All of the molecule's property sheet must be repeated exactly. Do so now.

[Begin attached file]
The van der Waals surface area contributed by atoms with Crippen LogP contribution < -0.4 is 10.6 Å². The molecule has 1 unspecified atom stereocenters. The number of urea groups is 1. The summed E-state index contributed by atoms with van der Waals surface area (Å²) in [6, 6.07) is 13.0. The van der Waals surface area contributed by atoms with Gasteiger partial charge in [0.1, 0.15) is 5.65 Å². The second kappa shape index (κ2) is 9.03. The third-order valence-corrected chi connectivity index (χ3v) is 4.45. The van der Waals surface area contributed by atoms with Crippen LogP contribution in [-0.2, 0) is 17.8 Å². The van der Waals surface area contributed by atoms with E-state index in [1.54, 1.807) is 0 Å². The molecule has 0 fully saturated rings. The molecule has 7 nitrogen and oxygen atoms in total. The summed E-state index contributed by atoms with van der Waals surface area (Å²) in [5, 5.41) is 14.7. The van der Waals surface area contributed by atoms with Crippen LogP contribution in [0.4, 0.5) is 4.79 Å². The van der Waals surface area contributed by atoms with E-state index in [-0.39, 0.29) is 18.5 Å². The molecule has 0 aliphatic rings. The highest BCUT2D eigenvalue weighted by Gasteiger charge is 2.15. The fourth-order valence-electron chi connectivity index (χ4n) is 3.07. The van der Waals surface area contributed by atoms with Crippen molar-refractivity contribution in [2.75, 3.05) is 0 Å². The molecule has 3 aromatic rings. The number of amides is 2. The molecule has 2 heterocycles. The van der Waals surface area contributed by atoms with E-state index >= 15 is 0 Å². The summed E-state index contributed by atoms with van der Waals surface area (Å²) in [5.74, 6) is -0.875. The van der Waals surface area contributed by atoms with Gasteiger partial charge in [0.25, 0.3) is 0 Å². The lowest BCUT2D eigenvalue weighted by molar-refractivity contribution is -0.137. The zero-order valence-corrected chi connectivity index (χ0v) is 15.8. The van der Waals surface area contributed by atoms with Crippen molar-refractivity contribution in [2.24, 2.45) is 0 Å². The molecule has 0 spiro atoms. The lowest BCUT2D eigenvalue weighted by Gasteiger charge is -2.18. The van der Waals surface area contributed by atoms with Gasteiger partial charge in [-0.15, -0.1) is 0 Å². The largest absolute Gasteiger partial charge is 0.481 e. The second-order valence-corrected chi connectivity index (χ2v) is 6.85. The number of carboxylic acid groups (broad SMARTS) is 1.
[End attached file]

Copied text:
The van der Waals surface area contributed by atoms with Crippen LogP contribution < -0.4 is 10.6 Å². The molecule has 1 unspecified atom stereocenters. The number of urea groups is 1. The summed E-state index contributed by atoms with van der Waals surface area (Å²) in [6, 6.07) is 13.0. The van der Waals surface area contributed by atoms with Gasteiger partial charge in [0.1, 0.15) is 5.65 Å². The second kappa shape index (κ2) is 9.03. The third-order valence-corrected chi connectivity index (χ3v) is 4.45. The van der Waals surface area contributed by atoms with Crippen LogP contribution in [-0.2, 0) is 17.8 Å². The van der Waals surface area contributed by atoms with E-state index in [1.54, 1.807) is 0 Å². The molecule has 0 fully saturated rings. The molecule has 7 nitrogen and oxygen atoms in total. The summed E-state index contributed by atoms with van der Waals surface area (Å²) in [5, 5.41) is 14.7. The van der Waals surface area contributed by atoms with Crippen LogP contribution in [0.4, 0.5) is 4.79 Å². The van der Waals surface area contributed by atoms with E-state index in [-0.39, 0.29) is 18.5 Å². The molecule has 0 aliphatic rings. The highest BCUT2D eigenvalue weighted by Gasteiger charge is 2.15. The fourth-order valence-electron chi connectivity index (χ4n) is 3.07. The van der Waals surface area contributed by atoms with Crippen molar-refractivity contribution in [2.75, 3.05) is 0 Å². The molecule has 3 aromatic rings. The number of amides is 2. The molecule has 2 heterocycles. The van der Waals surface area contributed by atoms with E-state index >= 15 is 0 Å². The summed E-state index contributed by atoms with van der Waals surface area (Å²) in [5.74, 6) is -0.875. The van der Waals surface area contributed by atoms with Gasteiger partial charge in [0.25, 0.3) is 0 Å². The lowest BCUT2D eigenvalue weighted by molar-refractivity contribution is -0.137. The zero-order valence-corrected chi connectivity index (χ0v) is 15.8. The van der Waals surface area contributed by atoms with Crippen molar-refractivity contribution in [2.24, 2.45) is 0 Å². The molecule has 0 spiro atoms. The lowest BCUT2D eigenvalue weighted by Gasteiger charge is -2.18. The van der Waals surface area contributed by atoms with Gasteiger partial charge in [-0.15, -0.1) is 0 Å². The largest absolute Gasteiger partial charge is 0.481 e. The second-order valence-corrected chi connectivity index (χ2v) is 6.85. The number of carboxylic acid groups (broad SMARTS) is 1.